ASKIAM Senior Editor http://www.twitter.com/askiaphotojourn
WASHINGTON–Even as mounting evidence for his impeachment seems to increase with each passing day, President Donald J. Trump maintains unflinching loyalty among his diehard supporters, including nearly all of the Senate Republicans and a cadre of militant House members, whose kneejerk response is to defend just about everything he does, sometimes employing stunts and theatrics to attack the impeachment inquiry.
His strategy is simple. First deny each charge in simple terms: “No collusion.” “Fake news.” “Witch hunt.” “Exonerated.” “Whistleblower.” “No quid pro quo.” Then, after incontrovertible evidence emerges that his denials were lies (nearly 15,000 since he took office Jan. 20, 2017), he says that there was nothing wrong with the suspect behavior in the first place, at least not when the president does it: It was a “Perfect phone call.”
The impeachment inquiries were authorized by House Speaker Nancy Pelosi (D-Calif.) after a federal whistleblower filed a “credible” complaint that in late July phone calls, Mr. Trump had improperly withheld military aid to The Ukraine, in order to force that country’s new president to investigate Hunter Biden, the son of Mr. Trump’s 2020 political rival, former Vice President Joe Biden.
At Final Call presstime it was announced the House of Representatives is scheduled for a full vote Oct. 31 to formalize the impeachment probe. Speaker Pelosi in a letter to the Democratic caucus said the vote will help the party battle the White House’s resistance to the impeachment inquiry and its efforts to block past and present officials from testifying about the president’s communication with Ukraine.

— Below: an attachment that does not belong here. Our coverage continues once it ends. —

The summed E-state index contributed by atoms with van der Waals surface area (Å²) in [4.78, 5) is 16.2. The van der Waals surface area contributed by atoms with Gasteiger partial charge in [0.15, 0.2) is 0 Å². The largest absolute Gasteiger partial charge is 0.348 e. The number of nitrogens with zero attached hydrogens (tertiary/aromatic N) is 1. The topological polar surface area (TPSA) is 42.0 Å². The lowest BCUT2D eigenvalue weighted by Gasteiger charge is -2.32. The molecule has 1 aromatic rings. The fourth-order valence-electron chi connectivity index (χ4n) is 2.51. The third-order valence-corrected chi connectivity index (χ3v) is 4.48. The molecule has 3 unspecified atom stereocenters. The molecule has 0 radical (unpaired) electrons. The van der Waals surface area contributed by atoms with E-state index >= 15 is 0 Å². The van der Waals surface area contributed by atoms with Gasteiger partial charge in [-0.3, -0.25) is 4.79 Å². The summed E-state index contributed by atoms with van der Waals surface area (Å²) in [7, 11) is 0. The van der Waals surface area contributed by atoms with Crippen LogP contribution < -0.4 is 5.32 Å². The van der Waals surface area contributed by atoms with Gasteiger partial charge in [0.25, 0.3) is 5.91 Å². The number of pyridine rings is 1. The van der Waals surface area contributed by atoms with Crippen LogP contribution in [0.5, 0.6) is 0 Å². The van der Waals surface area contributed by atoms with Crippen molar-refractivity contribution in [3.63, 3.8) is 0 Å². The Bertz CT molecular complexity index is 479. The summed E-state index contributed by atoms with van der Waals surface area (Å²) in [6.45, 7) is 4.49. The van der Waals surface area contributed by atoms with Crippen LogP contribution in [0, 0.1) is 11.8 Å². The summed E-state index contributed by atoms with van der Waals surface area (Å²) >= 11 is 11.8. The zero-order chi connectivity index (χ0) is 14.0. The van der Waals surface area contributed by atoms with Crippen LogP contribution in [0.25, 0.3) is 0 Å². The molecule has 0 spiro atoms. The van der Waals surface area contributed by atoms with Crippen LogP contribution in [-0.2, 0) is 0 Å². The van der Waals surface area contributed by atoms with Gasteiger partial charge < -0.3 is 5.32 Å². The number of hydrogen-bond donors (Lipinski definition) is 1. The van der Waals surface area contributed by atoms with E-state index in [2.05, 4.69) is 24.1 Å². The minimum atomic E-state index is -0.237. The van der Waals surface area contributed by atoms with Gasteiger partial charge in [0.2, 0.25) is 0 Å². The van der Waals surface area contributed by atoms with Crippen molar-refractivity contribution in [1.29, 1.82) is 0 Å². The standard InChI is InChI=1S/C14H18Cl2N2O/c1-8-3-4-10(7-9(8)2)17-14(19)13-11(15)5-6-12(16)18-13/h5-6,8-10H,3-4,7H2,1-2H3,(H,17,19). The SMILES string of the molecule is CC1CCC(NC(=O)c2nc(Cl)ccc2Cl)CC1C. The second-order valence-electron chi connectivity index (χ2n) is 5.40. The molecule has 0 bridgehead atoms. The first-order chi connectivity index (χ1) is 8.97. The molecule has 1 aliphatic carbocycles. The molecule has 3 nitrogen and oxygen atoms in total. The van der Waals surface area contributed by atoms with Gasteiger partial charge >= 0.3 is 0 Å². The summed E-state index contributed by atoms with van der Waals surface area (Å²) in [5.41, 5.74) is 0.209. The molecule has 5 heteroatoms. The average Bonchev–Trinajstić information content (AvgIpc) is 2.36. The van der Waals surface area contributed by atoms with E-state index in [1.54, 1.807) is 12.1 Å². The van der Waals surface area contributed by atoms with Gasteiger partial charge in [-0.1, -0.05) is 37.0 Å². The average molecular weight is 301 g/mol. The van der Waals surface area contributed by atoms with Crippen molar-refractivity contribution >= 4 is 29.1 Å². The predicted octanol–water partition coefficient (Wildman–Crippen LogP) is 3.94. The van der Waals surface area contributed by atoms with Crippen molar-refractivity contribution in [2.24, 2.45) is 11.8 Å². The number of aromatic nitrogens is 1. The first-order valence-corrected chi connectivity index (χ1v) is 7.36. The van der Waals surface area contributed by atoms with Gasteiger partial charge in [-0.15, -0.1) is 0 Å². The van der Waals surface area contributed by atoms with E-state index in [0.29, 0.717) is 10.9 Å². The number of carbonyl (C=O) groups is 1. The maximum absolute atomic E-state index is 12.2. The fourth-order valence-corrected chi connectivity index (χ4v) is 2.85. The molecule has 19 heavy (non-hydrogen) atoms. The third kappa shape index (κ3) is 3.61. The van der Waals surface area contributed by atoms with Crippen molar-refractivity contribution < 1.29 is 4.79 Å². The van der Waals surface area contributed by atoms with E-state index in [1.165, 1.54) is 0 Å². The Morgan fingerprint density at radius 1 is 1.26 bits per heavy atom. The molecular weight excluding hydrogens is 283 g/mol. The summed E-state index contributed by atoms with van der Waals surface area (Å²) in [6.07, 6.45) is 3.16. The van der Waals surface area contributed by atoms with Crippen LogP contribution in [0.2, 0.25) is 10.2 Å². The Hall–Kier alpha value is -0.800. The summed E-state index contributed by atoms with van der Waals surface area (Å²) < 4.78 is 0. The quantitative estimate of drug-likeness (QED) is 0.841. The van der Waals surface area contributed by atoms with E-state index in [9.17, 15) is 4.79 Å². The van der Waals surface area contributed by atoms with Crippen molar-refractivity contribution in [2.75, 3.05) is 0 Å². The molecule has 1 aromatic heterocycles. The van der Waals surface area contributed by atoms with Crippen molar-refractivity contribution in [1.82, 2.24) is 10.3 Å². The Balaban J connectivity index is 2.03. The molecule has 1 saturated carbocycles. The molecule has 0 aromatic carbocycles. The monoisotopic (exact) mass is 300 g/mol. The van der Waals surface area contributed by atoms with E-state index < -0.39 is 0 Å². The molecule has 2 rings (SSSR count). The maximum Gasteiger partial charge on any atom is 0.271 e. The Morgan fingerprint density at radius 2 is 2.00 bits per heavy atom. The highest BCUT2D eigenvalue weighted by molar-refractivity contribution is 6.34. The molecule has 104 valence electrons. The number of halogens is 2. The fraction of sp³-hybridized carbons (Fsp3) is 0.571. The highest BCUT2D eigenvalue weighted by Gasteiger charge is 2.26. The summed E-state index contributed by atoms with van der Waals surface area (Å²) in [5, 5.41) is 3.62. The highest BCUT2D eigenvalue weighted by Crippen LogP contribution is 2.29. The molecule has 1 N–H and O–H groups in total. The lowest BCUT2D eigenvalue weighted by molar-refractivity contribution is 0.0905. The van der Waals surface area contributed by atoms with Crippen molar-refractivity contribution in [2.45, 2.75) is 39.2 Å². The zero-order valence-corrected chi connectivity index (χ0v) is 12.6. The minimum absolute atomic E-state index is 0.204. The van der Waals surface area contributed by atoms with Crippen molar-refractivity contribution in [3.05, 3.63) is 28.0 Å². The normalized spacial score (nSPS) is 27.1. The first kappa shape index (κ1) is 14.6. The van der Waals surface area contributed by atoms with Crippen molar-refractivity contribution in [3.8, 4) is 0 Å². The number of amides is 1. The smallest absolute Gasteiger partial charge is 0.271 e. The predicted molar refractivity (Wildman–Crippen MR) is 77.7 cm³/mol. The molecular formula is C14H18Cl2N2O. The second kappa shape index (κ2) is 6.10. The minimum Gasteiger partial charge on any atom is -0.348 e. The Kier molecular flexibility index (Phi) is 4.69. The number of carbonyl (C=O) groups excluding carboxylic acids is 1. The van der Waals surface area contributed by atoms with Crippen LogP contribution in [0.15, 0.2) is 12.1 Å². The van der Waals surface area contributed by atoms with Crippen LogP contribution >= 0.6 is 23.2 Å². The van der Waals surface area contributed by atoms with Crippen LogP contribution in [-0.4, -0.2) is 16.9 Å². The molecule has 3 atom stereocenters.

Republicans have repeatedly criticized Democrats for not holding a floor vote to authorize the impeachment inquiry and have also accused Democrats of operating without transparency and not granting Mr. Trump and his legal team due process.
The most spectacular stunt yet in Mr. Trump’s behalf, was pulled off with his encouragement, when two dozen Republican lawmakers stormed a closed Congressional hearing room Oct. 23, disrupting the impeachment investigation and preventing a Pentagon official from testifying for five hours. The protest violated House rules–including a ban on cell phones and other electronic devices inside the secure room known as the SCIF–or Sensitive Compartmented Information Facility.
“Well, it seems to be getting more and more desperate,” writer Paul Waldman said in an interview. “There are different Republicans who have different perspectives on this, but if you try to think about, what they’re facing from their perspective, I think that the way they’re reacting is pretty revealing. There’s only a few of them who, sort of, are able to, with a straight face, try to defend Trump on the substance of, what he has done.
“So, if you’re in their position, what can you do? Well, the answer for many of them is to just argue about the process.” This is precisely what the GOP has done.
“This is going to be about process,” a Republican senator told The Hill after Senate Majority Leader Mitch McConnell (R-Ky.) met with his members in a private lunch Oct. 22. Mr. McConnell is urging Republicans to focus on the perceived flaws of Democrats and their tactics, rather than defending the president’s conduct.
For his part, the president remains openly defiant. The White House is refusing to engage with the impeachment inquiry because it argues the president is denied due process. It is not complying with congressional subpoenas and has instructed administration officials and those associated with Mr. Trump to do the same.